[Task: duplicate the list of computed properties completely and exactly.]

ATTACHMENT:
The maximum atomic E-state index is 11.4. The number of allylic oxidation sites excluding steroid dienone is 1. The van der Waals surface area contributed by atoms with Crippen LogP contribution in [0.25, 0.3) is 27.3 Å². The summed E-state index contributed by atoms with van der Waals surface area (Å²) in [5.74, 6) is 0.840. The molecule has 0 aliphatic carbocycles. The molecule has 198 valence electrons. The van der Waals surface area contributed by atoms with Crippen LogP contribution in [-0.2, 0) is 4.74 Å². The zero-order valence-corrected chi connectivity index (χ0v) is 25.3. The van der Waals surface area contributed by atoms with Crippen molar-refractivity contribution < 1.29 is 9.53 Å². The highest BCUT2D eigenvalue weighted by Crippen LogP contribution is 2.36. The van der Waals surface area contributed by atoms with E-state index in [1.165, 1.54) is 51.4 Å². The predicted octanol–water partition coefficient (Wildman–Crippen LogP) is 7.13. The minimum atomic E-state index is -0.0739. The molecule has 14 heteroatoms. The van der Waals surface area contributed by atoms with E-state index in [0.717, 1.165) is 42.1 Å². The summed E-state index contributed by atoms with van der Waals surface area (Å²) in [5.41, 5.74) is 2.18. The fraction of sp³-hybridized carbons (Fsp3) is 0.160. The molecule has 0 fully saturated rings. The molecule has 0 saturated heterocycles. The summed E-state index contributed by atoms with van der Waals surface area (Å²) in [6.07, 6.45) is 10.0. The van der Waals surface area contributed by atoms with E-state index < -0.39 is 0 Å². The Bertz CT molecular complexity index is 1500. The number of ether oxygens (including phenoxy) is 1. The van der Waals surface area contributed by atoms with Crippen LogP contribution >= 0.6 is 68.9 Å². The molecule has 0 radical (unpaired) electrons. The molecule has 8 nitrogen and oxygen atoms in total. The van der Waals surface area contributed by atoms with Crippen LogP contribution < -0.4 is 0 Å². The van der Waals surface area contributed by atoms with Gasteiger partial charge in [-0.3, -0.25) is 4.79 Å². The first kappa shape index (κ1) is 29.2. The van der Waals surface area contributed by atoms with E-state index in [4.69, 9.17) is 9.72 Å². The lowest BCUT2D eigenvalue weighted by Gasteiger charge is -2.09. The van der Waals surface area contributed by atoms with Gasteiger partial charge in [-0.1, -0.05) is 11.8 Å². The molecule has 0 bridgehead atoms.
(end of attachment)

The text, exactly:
The maximum atomic E-state index is 11.4. The number of allylic oxidation sites excluding steroid dienone is 1. The van der Waals surface area contributed by atoms with Crippen LogP contribution in [0.25, 0.3) is 27.3 Å². The summed E-state index contributed by atoms with van der Waals surface area (Å²) in [5.74, 6) is 0.840. The molecule has 0 aliphatic carbocycles. The molecule has 198 valence electrons. The van der Waals surface area contributed by atoms with Crippen LogP contribution in [-0.2, 0) is 4.74 Å². The zero-order valence-corrected chi connectivity index (χ0v) is 25.3. The van der Waals surface area contributed by atoms with Crippen molar-refractivity contribution < 1.29 is 9.53 Å². The highest BCUT2D eigenvalue weighted by Crippen LogP contribution is 2.36. The van der Waals surface area contributed by atoms with E-state index in [1.165, 1.54) is 51.4 Å². The predicted octanol–water partition coefficient (Wildman–Crippen LogP) is 7.13. The minimum atomic E-state index is -0.0739. The molecule has 14 heteroatoms. The van der Waals surface area contributed by atoms with E-state index in [0.717, 1.165) is 42.1 Å². The summed E-state index contributed by atoms with van der Waals surface area (Å²) in [5.41, 5.74) is 2.18. The fraction of sp³-hybridized carbons (Fsp3) is 0.160. The molecule has 0 fully saturated rings. The molecule has 0 saturated heterocycles. The summed E-state index contributed by atoms with van der Waals surface area (Å²) in [6.07, 6.45) is 10.0. The van der Waals surface area contributed by atoms with E-state index < -0.39 is 0 Å². The Bertz CT molecular complexity index is 1500. The number of ether oxygens (including phenoxy) is 1. The van der Waals surface area contributed by atoms with Crippen LogP contribution >= 0.6 is 68.9 Å². The molecule has 0 radical (unpaired) electrons. The molecule has 8 nitrogen and oxygen atoms in total. The van der Waals surface area contributed by atoms with Crippen LogP contribution < -0.4 is 0 Å². The van der Waals surface area contributed by atoms with Gasteiger partial charge in [-0.3, -0.25) is 4.79 Å². The first kappa shape index (κ1) is 29.2. The van der Waals surface area contributed by atoms with E-state index in [4.69, 9.17) is 9.72 Å². The lowest BCUT2D eigenvalue weighted by Gasteiger charge is -2.09. The van der Waals surface area contributed by atoms with Gasteiger partial charge in [-0.1, -0.05) is 11.8 Å². The molecule has 0 bridgehead atoms.